I’m not dead! In fact, dear readers, I am feeling great. On Sunday, I gave my own presentation at the 2018 BroadwayCon: being an Aspie in the theatre world. (It was like a restructuring of my 54 Below show.) To my surprise, the panel was a great success- my audience was engaged in the topic and had a really good time. It felt amazing to use my passion and my craft to help people smile and learn. The dream is back!

But, I digress. Today’s post is an ode to a movie that, as a Catholic schoolgirl, has threaded itself in and out of my life. And no matter how many times I watch it, it never fails to be funny and uplifting. I’m talking about Sister Act, folks.

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This 1992 musical comedy, starring Whoopi Goldberg, Maggie Smith, Harvey Keitel, Kathy Najimy, and Mary Wickes, follows Reno lounge singer Deloris Van Cartier (Goldberg). After witnessing a murder by her gangster boyfriend (Keitel), she is put into Witness Protection and takes refuge in a convent. Deloris butts heads with the Mother Superior (Smith) when she takes over the nuns’ choir and teaches them rockin’ new arrangements of praise to the Lord.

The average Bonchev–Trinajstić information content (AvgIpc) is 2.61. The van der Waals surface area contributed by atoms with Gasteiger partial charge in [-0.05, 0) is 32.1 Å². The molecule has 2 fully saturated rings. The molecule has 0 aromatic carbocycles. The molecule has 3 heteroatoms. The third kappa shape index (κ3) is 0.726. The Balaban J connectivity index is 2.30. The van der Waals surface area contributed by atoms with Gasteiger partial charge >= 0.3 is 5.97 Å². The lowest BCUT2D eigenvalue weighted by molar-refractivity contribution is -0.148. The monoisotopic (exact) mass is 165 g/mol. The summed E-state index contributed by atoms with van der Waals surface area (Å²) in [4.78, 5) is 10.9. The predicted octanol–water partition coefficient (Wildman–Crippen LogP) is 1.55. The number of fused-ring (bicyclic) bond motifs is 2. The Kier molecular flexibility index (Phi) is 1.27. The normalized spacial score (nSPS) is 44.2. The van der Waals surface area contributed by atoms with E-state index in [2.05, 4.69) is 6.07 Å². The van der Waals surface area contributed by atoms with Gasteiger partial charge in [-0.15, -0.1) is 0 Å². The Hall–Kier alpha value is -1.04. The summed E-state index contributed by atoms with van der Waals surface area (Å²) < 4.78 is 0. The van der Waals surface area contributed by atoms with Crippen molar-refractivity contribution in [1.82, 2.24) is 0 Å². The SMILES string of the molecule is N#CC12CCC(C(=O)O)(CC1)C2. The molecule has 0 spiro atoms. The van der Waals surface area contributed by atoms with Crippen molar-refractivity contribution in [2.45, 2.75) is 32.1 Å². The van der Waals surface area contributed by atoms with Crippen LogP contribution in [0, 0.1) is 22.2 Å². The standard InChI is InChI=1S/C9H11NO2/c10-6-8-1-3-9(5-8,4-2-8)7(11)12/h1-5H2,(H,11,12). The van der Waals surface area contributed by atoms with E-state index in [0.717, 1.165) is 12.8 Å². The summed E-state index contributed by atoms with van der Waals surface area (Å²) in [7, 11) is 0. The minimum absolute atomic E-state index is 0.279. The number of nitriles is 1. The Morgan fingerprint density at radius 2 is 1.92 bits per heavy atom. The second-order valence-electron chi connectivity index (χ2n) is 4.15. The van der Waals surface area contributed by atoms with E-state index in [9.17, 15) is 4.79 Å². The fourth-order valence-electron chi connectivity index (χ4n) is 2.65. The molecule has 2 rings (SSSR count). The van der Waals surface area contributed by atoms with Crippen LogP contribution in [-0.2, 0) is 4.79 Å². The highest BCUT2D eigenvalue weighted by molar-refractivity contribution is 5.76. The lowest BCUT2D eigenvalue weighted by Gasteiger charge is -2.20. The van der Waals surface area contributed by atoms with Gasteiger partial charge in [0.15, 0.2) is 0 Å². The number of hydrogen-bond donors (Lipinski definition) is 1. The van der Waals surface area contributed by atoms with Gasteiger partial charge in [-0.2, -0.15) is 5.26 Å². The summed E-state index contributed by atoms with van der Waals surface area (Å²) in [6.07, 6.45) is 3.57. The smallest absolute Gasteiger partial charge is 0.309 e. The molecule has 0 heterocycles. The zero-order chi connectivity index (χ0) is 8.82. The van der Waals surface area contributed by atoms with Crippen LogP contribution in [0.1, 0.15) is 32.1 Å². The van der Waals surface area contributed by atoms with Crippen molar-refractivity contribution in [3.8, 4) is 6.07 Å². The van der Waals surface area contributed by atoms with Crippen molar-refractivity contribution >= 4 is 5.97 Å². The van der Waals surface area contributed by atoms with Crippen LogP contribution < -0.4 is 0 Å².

The film has seemed to pop up at the most random moments in my life. In high school, my glee club’s “signature performance” was a medley from Sister Act, complete with stylized hand movements. The nuns at our on-campus convent loved it. In college, I went on a class trip to see the Broadway musical adaptation; I don’t think I’ll ever forget the giant Virgin Mary in the finale, sparkling and spinning like a disco ball.

As a Catholic- or, a member of an organization that gets a lot of grief- I particularly appreciate the movie as a beacon of what my faith is really about. It isn’t about fire and brimstone…but joyful noise and being good to others, no matter who they are.